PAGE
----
The prevention and treatment of acephalgic migraine is broadly the same as for classical migraine. However, because of the absence of "headache", diagnosis of acephalgic migraine is apt to be significantly delayed and the risk of misdiagnosis significantly increased.
Visual snow might be a form of acephalgic migraine.
If symptoms are primarily visual, it may be necessary to consult an ophthalmologist to rule out potential eye disease before considering this diagnosis.
 Menstrual migraine
Menstrual migraine is distinct from other migraines. Approximately 21 million women in the US suffer from migraines, and about 60% of them suffer from menstrual migraines.
There are two types of menstrual migraine – Menstrually Related Migraine (MRM) and Pure Menstrual Migraine (PMM)
· MRM is a headache of moderate-to-severe pain intensity that happens around the time of a woman’s period and at other times of the month as well.
· PMM is similar in every respect but only occurs around the time of a woman’s period.
The exact causes of menstrual migraine are uncertain but evidence suggest there may be a link between menstruation and migraine due to the drop in estrogen levels that normally occurs right before the period starts.
Menstrual migraine has been reported to be more likely to occur during a five-day window, from two days before to two days after menstruation.
When compared with migraines that occur at other times of the month, menstrual migraines have been reported to
Last longer—up to 72 hours
Be more severe
Occur more often with nausea and vomiting
Be more difficult to treat—occur more frequently
 Signs and symptoms
The signs and symptoms of migraine vary among patients. Therefore, what a patient experiences before, during and after an attack cannot be defined exactly. The four phases of a migraine attack listed below are common but not necessarily experienced by all migraine sufferers. Additionally, the phases experienced and the symptoms experienced during them can vary from one migraine attack to another in the same migraineur:
1. The prodrome, which occurs hours or days before the headache.
2. The aura, which immediately precedes the headache.
3. The pain phase, also known as headache phase.
4. The postdrome.
 Prodrome phase
Prodromal symptoms occur in 40–60% of migraineurs (migraine sufferers). This phase may consist of altered mood, irritability, depression or euphoria, fatigue, yawning, excessive sleepiness, craving for certain food (e.g. chocolate), stiff muscles (especially in the neck), constipation or diarrhea, increased urination, and other visceral symptoms. These symptoms usually precede the headache phase of the migraine attack by several hours or days, and experience teaches the patient or observant family how to detect that a migraine attack is near.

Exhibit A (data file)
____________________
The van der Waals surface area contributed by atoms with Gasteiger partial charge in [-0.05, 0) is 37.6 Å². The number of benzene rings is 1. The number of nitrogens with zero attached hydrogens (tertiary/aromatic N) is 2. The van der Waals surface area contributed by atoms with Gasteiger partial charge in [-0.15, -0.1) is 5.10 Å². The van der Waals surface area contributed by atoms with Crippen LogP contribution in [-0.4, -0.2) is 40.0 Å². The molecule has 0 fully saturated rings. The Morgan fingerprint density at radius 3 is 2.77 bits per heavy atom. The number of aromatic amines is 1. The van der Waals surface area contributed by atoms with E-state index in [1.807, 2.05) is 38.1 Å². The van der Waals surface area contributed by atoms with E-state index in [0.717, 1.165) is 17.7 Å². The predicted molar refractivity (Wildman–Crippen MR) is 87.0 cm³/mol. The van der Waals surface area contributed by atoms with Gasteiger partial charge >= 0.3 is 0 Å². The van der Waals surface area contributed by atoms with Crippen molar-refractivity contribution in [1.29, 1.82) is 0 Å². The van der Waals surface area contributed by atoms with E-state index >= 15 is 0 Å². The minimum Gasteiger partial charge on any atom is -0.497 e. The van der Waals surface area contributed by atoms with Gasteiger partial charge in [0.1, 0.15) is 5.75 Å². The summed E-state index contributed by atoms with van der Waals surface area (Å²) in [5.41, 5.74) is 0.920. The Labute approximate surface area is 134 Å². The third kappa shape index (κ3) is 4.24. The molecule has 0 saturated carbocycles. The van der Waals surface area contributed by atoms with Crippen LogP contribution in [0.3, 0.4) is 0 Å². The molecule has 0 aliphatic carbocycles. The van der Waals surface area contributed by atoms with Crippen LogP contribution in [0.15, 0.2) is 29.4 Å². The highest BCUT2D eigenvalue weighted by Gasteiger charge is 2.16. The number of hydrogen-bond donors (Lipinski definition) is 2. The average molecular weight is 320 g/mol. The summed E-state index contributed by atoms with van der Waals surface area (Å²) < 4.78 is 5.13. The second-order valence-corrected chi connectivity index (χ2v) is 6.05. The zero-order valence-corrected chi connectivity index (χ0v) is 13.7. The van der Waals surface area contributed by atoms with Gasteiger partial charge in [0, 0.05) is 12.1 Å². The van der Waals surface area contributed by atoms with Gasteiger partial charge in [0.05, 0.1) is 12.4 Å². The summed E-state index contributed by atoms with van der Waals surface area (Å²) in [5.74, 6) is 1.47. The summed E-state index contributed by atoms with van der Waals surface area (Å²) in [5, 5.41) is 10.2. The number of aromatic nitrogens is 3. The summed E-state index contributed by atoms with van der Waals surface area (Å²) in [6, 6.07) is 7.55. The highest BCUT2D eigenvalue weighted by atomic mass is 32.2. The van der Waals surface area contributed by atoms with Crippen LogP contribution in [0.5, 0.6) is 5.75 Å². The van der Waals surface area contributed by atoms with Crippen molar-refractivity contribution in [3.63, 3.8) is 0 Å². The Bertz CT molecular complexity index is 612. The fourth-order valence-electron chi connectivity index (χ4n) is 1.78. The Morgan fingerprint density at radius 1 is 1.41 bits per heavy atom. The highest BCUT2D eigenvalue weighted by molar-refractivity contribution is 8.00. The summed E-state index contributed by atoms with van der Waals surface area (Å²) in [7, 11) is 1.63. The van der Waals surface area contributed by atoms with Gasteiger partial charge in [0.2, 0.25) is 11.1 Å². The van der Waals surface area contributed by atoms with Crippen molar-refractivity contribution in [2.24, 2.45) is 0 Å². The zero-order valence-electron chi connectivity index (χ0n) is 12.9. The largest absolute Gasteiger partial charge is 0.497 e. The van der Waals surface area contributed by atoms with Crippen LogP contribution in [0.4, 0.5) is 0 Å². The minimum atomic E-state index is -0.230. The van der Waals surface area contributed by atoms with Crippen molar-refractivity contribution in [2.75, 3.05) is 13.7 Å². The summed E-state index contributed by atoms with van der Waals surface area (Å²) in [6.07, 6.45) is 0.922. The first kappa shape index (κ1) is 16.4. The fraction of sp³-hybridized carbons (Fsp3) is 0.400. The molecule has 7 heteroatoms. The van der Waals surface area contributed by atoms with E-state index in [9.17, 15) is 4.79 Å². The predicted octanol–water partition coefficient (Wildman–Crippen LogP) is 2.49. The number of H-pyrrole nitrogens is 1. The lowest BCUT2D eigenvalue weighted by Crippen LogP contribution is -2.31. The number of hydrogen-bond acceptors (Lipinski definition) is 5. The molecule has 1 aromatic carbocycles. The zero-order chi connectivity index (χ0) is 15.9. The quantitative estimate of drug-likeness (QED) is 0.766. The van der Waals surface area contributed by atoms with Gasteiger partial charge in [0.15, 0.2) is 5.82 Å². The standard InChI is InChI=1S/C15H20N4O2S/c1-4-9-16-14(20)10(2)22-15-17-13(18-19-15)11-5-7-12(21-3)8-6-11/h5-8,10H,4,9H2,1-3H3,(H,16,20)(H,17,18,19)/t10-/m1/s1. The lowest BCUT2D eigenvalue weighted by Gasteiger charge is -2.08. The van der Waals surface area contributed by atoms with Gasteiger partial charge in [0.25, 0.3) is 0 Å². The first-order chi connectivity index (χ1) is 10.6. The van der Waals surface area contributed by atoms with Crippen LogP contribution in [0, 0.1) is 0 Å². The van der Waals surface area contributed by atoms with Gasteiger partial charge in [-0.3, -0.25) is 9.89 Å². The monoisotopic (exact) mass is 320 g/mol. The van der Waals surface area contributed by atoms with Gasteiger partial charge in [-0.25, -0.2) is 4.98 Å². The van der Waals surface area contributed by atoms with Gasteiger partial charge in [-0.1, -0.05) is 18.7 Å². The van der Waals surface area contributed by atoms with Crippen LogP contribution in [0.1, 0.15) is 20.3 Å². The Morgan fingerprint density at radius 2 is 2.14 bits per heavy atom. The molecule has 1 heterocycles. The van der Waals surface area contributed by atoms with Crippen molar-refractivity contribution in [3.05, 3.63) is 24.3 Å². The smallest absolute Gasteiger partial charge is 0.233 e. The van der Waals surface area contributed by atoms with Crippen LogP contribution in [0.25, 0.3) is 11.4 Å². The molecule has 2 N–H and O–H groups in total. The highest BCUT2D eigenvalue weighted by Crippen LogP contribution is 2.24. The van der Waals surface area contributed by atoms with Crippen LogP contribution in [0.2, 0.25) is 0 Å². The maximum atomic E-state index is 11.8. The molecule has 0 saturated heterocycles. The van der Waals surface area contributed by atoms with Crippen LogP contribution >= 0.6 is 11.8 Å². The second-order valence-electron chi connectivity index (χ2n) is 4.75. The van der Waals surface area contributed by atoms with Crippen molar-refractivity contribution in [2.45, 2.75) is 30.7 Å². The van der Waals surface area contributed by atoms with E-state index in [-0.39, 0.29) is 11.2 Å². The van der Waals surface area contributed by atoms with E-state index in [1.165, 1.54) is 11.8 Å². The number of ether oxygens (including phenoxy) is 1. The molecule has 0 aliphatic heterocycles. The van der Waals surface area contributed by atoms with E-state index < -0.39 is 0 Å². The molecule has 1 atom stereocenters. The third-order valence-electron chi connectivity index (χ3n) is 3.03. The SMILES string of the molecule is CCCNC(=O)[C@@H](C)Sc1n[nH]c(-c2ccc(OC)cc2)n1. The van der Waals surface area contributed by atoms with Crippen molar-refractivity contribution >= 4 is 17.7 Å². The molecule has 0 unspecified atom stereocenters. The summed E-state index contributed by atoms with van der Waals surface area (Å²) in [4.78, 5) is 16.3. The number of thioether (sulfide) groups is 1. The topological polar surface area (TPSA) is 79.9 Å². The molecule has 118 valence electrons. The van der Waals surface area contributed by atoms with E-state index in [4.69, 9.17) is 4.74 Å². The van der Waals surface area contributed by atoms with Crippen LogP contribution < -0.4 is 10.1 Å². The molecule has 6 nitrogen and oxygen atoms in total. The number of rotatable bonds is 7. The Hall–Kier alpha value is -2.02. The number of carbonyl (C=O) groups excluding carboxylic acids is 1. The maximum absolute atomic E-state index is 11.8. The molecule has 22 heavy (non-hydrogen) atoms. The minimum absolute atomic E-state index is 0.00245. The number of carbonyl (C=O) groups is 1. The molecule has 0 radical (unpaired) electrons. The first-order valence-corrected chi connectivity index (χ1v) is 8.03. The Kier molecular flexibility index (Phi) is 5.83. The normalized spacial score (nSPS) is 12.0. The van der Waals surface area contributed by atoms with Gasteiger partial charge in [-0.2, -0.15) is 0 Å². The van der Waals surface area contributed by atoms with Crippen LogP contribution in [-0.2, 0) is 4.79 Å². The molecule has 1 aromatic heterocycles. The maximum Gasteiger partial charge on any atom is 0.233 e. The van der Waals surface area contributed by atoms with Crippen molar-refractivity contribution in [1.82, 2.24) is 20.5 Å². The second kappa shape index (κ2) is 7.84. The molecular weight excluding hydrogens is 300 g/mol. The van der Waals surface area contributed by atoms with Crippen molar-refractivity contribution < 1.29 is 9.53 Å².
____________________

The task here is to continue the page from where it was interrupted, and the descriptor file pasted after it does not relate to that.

Aura phase
For the 20–30% of individuals who suffer migraine with aura, this aura comprises focal neurological phenomena that precede or accompany the attack. They appear gradually over 5 to 20 minutes and generally last fewer than 60 minutes. The headache phase of the migraine attack usually begins within 60 minutes of the end of the aura phase, but it is sometimes delayed up to several hours, and it can be missing entirely. Symptoms of migraine aura can be visual, sensory, or motor in nature.
Visual aura is the most common of the neurological events. There is a disturbance of vision consisting usually of unformed flashes of white and/or black or rarely of multicolored lights (photopsia) or formations of dazzling zigzag lines (scintillating scotoma; often arranged like the battlements of a castle, hence the alternative terms "fortification spectra" or "teichopsia"). Some patients complain of blurred or shimmering or cloudy vision, as though they were looking through thick or smoked glass, or, in some cases, tunnel vision and hemianopsia. The somatosensory aura of migraine consists of digitolingual or cheiro-oral paresthesias, a feeling of pins-and-needles experienced in the hand and arm as well as in the nose-mouth area on the same side. Paresthesia migrate up the arm and then extend to involve the face, lips and tongue.